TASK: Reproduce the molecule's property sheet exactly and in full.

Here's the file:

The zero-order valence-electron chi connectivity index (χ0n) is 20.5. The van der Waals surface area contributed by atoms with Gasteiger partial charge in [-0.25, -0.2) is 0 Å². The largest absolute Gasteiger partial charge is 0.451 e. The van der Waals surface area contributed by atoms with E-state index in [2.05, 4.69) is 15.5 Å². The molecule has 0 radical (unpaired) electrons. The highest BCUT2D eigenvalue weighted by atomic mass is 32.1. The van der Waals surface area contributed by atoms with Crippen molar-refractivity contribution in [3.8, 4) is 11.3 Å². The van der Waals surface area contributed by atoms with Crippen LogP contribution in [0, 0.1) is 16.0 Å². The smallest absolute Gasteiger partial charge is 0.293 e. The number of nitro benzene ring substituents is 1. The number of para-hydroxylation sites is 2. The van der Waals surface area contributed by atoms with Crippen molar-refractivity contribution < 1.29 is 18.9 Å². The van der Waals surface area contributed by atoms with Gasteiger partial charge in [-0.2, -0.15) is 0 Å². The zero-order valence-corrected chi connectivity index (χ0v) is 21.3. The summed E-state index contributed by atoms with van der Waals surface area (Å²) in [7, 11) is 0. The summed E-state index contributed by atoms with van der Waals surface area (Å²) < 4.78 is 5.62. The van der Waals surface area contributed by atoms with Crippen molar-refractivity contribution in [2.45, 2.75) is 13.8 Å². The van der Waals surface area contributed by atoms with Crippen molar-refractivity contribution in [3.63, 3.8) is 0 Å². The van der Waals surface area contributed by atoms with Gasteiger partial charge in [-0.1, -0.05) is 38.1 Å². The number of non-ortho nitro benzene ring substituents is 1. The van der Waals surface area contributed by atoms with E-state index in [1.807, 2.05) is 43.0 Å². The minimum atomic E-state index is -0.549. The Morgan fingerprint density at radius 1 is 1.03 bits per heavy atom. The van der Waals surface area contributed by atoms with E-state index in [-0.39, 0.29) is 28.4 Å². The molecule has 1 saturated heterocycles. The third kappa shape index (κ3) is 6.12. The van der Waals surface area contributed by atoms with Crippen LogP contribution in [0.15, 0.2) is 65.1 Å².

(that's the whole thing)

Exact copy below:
The zero-order valence-electron chi connectivity index (χ0n) is 20.5. The van der Waals surface area contributed by atoms with Gasteiger partial charge in [-0.25, -0.2) is 0 Å². The largest absolute Gasteiger partial charge is 0.451 e. The van der Waals surface area contributed by atoms with E-state index in [2.05, 4.69) is 15.5 Å². The molecule has 0 radical (unpaired) electrons. The highest BCUT2D eigenvalue weighted by atomic mass is 32.1. The van der Waals surface area contributed by atoms with Crippen molar-refractivity contribution in [3.8, 4) is 11.3 Å². The van der Waals surface area contributed by atoms with Crippen LogP contribution in [0, 0.1) is 16.0 Å². The smallest absolute Gasteiger partial charge is 0.293 e. The number of nitro benzene ring substituents is 1. The number of para-hydroxylation sites is 2. The van der Waals surface area contributed by atoms with Crippen molar-refractivity contribution < 1.29 is 18.9 Å². The van der Waals surface area contributed by atoms with Gasteiger partial charge in [-0.2, -0.15) is 0 Å². The zero-order valence-corrected chi connectivity index (χ0v) is 21.3. The summed E-state index contributed by atoms with van der Waals surface area (Å²) in [7, 11) is 0. The summed E-state index contributed by atoms with van der Waals surface area (Å²) < 4.78 is 5.62. The van der Waals surface area contributed by atoms with Crippen molar-refractivity contribution in [2.45, 2.75) is 13.8 Å². The van der Waals surface area contributed by atoms with Crippen molar-refractivity contribution in [3.63, 3.8) is 0 Å². The van der Waals surface area contributed by atoms with Gasteiger partial charge in [-0.1, -0.05) is 38.1 Å². The number of non-ortho nitro benzene ring substituents is 1. The van der Waals surface area contributed by atoms with E-state index in [1.807, 2.05) is 43.0 Å². The minimum atomic E-state index is -0.549. The Morgan fingerprint density at radius 1 is 1.03 bits per heavy atom. The van der Waals surface area contributed by atoms with E-state index in [-0.39, 0.29) is 28.4 Å². The molecule has 1 saturated heterocycles. The third kappa shape index (κ3) is 6.12. The van der Waals surface area contributed by atoms with Crippen LogP contribution in [0.15, 0.2) is 65.1 Å².